They’ve been competing against each other since elementary school.
Artists Maggie George and George Bennett have developed their talents by trying to one-up the other’s latest gem.
“I’m gonna always feel inadequate if I don’t do something better,” George said. “We’ve been at it for awhile.”
Seniors at Starkville High School, George and Bennett have spent the past three-plus years beating up each other in the studio to prepare for national and international competitions.
Like student athletes trying to impress college scouts during their senior year, art students aim to have their best performance at competition, a proving ground for colleges that offer thousands of dollars in scholarships each year.
Bennett and George hope to score scholarships to the Savannah College of Art and Design as finalists in the 2-D competition of the SCAD Challenge, the first international competition they’ve entered. They’re two of 75 students chosen from more than 400 entries and will learn later this month if they’ve earned a chunk of the $245,000 of scholarships that will be awarded.
“Money would be nice,” George said. “Most schools I want to go to are pricey.”
Bennett entered a piece titled “Deliver Us,” a chalk drawing of a friend in a Hebrew prayer shawl. George submitted “Duality,” a chalk drawing of two racially diverse women.
While George is leaning toward attending George Washington University or another school in the northeast, Bennett said SCAD is at the top of his list.
“Its nickname is Little Pixar,” Bennett said. “And I want to work in their studios … doing anything. I feel like what they produce as movies is just like what we do in here (at Starkville High).”
They each consider their SCAD Challenge entry to be among their best work, which comes at a critical time as they churn out multiple pieces for other competitions. George and Bennett have completed portfolios for the YoungArts visual arts competition sponsored by the National Foundation for Advancement in the Arts. They’re aiming to make the top 20 in the southeast region, which would net a trip to Miami, Fla., and Washington D.C. A top finisher in the Congressional Art Competition, George’s “Reflections of my Grandmother” is on display in the U.S. Capitol in Washington, D.C.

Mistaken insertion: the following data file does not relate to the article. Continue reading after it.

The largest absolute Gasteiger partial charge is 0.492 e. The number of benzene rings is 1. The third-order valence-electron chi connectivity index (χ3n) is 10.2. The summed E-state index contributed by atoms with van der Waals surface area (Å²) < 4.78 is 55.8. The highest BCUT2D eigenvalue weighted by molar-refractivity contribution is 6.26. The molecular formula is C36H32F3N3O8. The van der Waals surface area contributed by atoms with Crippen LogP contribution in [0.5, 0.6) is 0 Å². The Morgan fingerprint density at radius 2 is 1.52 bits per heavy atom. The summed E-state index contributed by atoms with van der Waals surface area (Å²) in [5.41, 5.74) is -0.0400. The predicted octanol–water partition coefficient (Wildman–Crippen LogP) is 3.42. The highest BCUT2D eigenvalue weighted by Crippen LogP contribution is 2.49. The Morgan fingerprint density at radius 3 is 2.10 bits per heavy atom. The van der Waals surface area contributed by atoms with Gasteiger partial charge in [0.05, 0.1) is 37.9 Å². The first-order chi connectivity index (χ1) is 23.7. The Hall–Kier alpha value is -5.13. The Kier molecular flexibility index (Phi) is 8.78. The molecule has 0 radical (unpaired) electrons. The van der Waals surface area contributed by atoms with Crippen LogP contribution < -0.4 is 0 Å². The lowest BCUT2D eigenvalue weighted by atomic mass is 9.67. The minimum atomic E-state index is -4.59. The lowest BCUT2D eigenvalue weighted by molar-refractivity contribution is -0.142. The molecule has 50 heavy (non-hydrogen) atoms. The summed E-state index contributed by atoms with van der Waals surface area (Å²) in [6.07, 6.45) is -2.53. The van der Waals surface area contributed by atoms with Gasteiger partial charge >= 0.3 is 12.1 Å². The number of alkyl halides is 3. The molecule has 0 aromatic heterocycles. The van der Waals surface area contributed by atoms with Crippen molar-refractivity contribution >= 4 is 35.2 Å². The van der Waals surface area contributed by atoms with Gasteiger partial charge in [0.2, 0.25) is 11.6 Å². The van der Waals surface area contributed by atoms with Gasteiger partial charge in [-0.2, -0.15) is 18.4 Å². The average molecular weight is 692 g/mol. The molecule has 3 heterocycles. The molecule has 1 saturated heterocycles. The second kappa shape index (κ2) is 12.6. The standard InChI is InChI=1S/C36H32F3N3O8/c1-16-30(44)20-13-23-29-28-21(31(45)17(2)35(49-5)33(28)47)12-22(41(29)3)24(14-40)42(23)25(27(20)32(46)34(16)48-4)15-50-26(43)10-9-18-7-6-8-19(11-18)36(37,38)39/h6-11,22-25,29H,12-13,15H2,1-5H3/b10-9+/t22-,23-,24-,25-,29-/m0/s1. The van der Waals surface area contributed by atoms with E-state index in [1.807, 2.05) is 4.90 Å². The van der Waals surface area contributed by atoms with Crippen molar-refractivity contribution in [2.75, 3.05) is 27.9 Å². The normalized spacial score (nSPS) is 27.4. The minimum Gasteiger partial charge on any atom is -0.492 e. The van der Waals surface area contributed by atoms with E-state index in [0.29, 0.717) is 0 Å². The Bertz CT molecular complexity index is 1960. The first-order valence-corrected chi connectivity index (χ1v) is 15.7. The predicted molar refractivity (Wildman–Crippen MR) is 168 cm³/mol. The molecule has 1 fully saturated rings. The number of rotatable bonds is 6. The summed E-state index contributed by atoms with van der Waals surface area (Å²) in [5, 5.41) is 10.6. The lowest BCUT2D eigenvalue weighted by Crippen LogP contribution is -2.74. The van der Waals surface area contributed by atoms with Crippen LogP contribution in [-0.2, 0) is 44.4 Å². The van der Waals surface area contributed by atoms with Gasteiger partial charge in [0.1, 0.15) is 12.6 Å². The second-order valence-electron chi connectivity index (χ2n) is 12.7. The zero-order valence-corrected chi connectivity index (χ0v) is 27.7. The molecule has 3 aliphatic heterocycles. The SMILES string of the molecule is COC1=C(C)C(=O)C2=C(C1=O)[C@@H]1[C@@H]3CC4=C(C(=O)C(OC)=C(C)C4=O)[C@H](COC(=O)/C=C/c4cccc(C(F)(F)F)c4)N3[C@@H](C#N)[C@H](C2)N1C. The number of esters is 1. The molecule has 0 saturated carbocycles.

“It’s the best award you can receive while you’re in high school,” George said. “Getting our portfolios ready for NFAA took a lot of sleepless nights.”
Bennett and George have spent countless nights in the “white house” — Starkville High’s art department on Yellow Jacket Drive — perfecting their craft. They’ve had plenty of inspiration, too, surrounded by work from former Starkville standouts who have moved on to college. Art instructor Andrew Lark, who has taught at Starkville since 1997, said that in an average year, Starkville seniors earn up to $600,000 in art scholarships.
Lark keeps students’ drawings from the early ’90s in a drawer to make the distinction between “being in art class” and “being an artist” to each wave of new students. As much as Lark has helped nurture creativity at Starkville High, he’s molded resilient and dedicated artists through a tough, borderline cynical method of challenging students to improve their work.
“In here, they hear a lot of words like ‘no’ and ‘do it over; it’s wrong,'” Lark said.
The blunt method has rubbed off on George and Bennett, who hold no punches when offering sharp critiques of each other’s work. Bennett said he scrapped a piece that was nearly complete after George pointed out flaws in technique and told him he could do better.
“You can’t be afraid to let someone know because it hurts us in the end,” George said. “It’ll get us in a rut and we won’t get better. I know what he can do, and he knows what I can do. We’ve watched each other grow. We feel we owe it to each other to be honest.”
George found her zone a year or two before Bennett, completing drawings and photographic art work at a quicker and more efficient rate. Lark said George’s leap came after she fully invested herself in her work. As George became happier with her results, Bennett became motivated by her improved technique. Bennett credits George for helping get over his junior year slump and helping him progress from drawing “hairy lines and dinosaurs.”
“I had a piece that was drowning me and causing me so much conflict,” Bennett said. “When I finally finished it, I couldn’t help but feel like I could have done it in two days. I watch how fast she progresses and I feel like I can get the same results if I watch her.”
Now, underclassmen are taking their cues from George and Bennett.
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